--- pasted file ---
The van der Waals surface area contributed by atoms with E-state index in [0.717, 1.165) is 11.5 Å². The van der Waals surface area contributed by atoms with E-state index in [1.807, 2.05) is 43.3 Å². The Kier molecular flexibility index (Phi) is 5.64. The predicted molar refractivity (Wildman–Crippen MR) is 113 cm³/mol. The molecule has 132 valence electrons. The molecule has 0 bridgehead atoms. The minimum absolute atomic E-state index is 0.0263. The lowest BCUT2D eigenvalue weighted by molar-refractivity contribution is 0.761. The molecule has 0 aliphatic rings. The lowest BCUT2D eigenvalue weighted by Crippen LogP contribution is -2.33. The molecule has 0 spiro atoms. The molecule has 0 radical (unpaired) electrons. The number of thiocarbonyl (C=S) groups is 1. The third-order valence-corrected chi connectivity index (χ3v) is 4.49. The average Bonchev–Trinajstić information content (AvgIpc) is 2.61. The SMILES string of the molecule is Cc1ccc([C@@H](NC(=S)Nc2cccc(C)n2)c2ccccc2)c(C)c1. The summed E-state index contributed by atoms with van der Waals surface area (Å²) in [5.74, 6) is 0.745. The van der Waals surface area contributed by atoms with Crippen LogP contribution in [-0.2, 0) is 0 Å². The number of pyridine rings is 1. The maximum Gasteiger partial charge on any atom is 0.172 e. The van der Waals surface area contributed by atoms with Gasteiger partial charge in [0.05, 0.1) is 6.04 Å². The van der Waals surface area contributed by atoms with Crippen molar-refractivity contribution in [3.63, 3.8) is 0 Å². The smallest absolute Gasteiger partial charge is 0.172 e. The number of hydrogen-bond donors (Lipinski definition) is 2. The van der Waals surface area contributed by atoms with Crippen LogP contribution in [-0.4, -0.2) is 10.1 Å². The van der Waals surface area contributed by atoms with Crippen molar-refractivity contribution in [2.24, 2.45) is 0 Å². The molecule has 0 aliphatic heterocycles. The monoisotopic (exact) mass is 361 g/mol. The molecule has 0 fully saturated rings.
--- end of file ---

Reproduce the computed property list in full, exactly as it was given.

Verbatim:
The van der Waals surface area contributed by atoms with E-state index in [0.717, 1.165) is 11.5 Å². The van der Waals surface area contributed by atoms with E-state index in [1.807, 2.05) is 43.3 Å². The Kier molecular flexibility index (Phi) is 5.64. The predicted molar refractivity (Wildman–Crippen MR) is 113 cm³/mol. The molecule has 132 valence electrons. The molecule has 0 bridgehead atoms. The minimum absolute atomic E-state index is 0.0263. The lowest BCUT2D eigenvalue weighted by molar-refractivity contribution is 0.761. The molecule has 0 aliphatic rings. The lowest BCUT2D eigenvalue weighted by Crippen LogP contribution is -2.33. The molecule has 0 spiro atoms. The molecule has 0 radical (unpaired) electrons. The number of thiocarbonyl (C=S) groups is 1. The third-order valence-corrected chi connectivity index (χ3v) is 4.49. The average Bonchev–Trinajstić information content (AvgIpc) is 2.61. The SMILES string of the molecule is Cc1ccc([C@@H](NC(=S)Nc2cccc(C)n2)c2ccccc2)c(C)c1. The summed E-state index contributed by atoms with van der Waals surface area (Å²) in [5.74, 6) is 0.745. The van der Waals surface area contributed by atoms with Crippen LogP contribution in [-0.2, 0) is 0 Å². The number of pyridine rings is 1. The maximum Gasteiger partial charge on any atom is 0.172 e. The van der Waals surface area contributed by atoms with Gasteiger partial charge in [0.05, 0.1) is 6.04 Å². The van der Waals surface area contributed by atoms with Crippen molar-refractivity contribution in [3.63, 3.8) is 0 Å². The smallest absolute Gasteiger partial charge is 0.172 e. The number of hydrogen-bond donors (Lipinski definition) is 2. The van der Waals surface area contributed by atoms with Crippen LogP contribution in [-0.4, -0.2) is 10.1 Å². The van der Waals surface area contributed by atoms with Crippen molar-refractivity contribution in [2.24, 2.45) is 0 Å². The molecule has 0 aliphatic heterocycles. The monoisotopic (exact) mass is 361 g/mol. The molecule has 0 fully saturated rings.